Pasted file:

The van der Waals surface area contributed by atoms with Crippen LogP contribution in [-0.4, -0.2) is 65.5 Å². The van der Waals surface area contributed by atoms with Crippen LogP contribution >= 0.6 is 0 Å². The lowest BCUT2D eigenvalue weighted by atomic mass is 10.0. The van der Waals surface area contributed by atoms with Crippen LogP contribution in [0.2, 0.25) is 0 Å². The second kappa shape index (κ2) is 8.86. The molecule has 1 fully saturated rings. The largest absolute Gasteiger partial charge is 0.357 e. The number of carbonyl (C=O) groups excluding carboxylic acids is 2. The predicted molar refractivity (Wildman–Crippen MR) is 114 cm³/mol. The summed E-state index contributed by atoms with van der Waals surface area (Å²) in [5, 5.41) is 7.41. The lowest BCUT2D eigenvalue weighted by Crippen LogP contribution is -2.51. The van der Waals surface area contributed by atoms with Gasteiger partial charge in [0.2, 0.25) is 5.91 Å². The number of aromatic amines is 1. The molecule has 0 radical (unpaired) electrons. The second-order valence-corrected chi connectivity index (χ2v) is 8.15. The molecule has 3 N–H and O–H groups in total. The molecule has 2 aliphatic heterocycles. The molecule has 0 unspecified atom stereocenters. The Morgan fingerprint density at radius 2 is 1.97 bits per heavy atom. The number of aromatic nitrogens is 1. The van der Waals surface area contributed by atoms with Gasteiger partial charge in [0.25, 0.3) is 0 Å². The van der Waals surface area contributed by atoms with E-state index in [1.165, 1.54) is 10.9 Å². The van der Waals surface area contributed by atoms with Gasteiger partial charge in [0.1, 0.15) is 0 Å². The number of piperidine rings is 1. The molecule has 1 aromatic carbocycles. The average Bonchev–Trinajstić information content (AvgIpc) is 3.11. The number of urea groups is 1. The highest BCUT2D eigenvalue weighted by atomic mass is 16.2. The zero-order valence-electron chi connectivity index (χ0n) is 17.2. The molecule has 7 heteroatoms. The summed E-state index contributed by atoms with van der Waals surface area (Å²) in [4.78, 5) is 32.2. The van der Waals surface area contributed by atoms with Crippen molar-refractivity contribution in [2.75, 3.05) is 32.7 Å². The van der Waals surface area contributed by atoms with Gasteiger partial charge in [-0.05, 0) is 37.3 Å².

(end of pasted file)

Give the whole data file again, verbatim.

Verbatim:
The van der Waals surface area contributed by atoms with Crippen LogP contribution in [-0.4, -0.2) is 65.5 Å². The van der Waals surface area contributed by atoms with Crippen LogP contribution >= 0.6 is 0 Å². The lowest BCUT2D eigenvalue weighted by atomic mass is 10.0. The van der Waals surface area contributed by atoms with Crippen LogP contribution in [0.2, 0.25) is 0 Å². The second kappa shape index (κ2) is 8.86. The molecule has 1 fully saturated rings. The largest absolute Gasteiger partial charge is 0.357 e. The number of carbonyl (C=O) groups excluding carboxylic acids is 2. The predicted molar refractivity (Wildman–Crippen MR) is 114 cm³/mol. The summed E-state index contributed by atoms with van der Waals surface area (Å²) in [5, 5.41) is 7.41. The lowest BCUT2D eigenvalue weighted by Crippen LogP contribution is -2.51. The van der Waals surface area contributed by atoms with Gasteiger partial charge in [0.2, 0.25) is 5.91 Å². The number of aromatic amines is 1. The molecule has 0 radical (unpaired) electrons. The second-order valence-corrected chi connectivity index (χ2v) is 8.15. The molecule has 3 N–H and O–H groups in total. The molecule has 2 aliphatic heterocycles. The molecule has 0 unspecified atom stereocenters. The Morgan fingerprint density at radius 2 is 1.97 bits per heavy atom. The number of aromatic nitrogens is 1. The van der Waals surface area contributed by atoms with Gasteiger partial charge in [0.25, 0.3) is 0 Å². The van der Waals surface area contributed by atoms with E-state index in [1.165, 1.54) is 10.9 Å². The van der Waals surface area contributed by atoms with Gasteiger partial charge in [0.1, 0.15) is 0 Å². The number of piperidine rings is 1. The molecule has 1 aromatic carbocycles. The average Bonchev–Trinajstić information content (AvgIpc) is 3.11. The number of urea groups is 1. The highest BCUT2D eigenvalue weighted by atomic mass is 16.2. The zero-order valence-electron chi connectivity index (χ0n) is 17.2. The molecule has 7 heteroatoms. The summed E-state index contributed by atoms with van der Waals surface area (Å²) in [4.78, 5) is 32.2. The van der Waals surface area contributed by atoms with Crippen molar-refractivity contribution in [2.75, 3.05) is 32.7 Å². The van der Waals surface area contributed by atoms with Gasteiger partial charge in [-0.05, 0) is 37.3 Å².